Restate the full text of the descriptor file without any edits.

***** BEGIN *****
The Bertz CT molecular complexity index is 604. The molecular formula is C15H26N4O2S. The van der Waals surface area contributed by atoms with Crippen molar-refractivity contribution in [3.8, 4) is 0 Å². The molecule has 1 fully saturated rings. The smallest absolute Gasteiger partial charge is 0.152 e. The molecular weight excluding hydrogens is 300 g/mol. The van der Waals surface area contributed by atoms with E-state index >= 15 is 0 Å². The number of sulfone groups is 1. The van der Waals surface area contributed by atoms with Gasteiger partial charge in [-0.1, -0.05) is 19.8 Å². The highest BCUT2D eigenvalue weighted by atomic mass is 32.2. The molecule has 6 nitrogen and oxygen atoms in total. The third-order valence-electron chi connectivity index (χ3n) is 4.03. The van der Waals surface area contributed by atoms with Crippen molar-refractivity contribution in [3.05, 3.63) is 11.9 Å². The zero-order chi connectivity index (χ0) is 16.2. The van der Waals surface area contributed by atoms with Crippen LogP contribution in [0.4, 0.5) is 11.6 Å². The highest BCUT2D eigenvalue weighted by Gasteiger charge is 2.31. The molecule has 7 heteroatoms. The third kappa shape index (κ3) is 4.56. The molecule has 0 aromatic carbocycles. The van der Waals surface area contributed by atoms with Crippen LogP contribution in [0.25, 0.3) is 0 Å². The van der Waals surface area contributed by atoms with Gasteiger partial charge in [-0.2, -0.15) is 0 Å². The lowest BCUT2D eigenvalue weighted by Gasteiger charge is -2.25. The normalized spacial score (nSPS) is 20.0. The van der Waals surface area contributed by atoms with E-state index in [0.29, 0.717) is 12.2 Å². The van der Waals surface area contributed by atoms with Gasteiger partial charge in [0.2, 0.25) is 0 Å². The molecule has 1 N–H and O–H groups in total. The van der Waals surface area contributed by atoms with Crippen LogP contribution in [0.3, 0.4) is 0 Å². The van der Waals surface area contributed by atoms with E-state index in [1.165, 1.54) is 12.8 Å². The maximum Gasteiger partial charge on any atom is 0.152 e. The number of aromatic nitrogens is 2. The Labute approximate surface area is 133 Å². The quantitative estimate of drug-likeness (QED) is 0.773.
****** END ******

The Bertz CT molecular complexity index is 604. The molecular formula is C15H26N4O2S. The van der Waals surface area contributed by atoms with Crippen molar-refractivity contribution in [3.8, 4) is 0 Å². The molecule has 1 fully saturated rings. The smallest absolute Gasteiger partial charge is 0.152 e. The molecular weight excluding hydrogens is 300 g/mol. The van der Waals surface area contributed by atoms with E-state index >= 15 is 0 Å². The number of sulfone groups is 1. The van der Waals surface area contributed by atoms with Gasteiger partial charge in [-0.1, -0.05) is 19.8 Å². The highest BCUT2D eigenvalue weighted by atomic mass is 32.2. The molecule has 6 nitrogen and oxygen atoms in total. The third-order valence-electron chi connectivity index (χ3n) is 4.03. The van der Waals surface area contributed by atoms with Crippen molar-refractivity contribution in [3.05, 3.63) is 11.9 Å². The zero-order chi connectivity index (χ0) is 16.2. The van der Waals surface area contributed by atoms with Crippen LogP contribution in [0.4, 0.5) is 11.6 Å². The highest BCUT2D eigenvalue weighted by Gasteiger charge is 2.31. The molecule has 7 heteroatoms. The third kappa shape index (κ3) is 4.56. The molecule has 0 aromatic carbocycles. The van der Waals surface area contributed by atoms with Crippen LogP contribution in [0.25, 0.3) is 0 Å². The van der Waals surface area contributed by atoms with Gasteiger partial charge in [-0.2, -0.15) is 0 Å². The lowest BCUT2D eigenvalue weighted by Gasteiger charge is -2.25. The normalized spacial score (nSPS) is 20.0. The van der Waals surface area contributed by atoms with E-state index in [0.29, 0.717) is 12.2 Å². The van der Waals surface area contributed by atoms with Gasteiger partial charge in [0.2, 0.25) is 0 Å². The molecule has 1 N–H and O–H groups in total. The van der Waals surface area contributed by atoms with Crippen LogP contribution in [0.3, 0.4) is 0 Å². The van der Waals surface area contributed by atoms with E-state index in [1.165, 1.54) is 12.8 Å². The maximum Gasteiger partial charge on any atom is 0.152 e. The number of aromatic nitrogens is 2. The Labute approximate surface area is 133 Å². The quantitative estimate of drug-likeness (QED) is 0.773.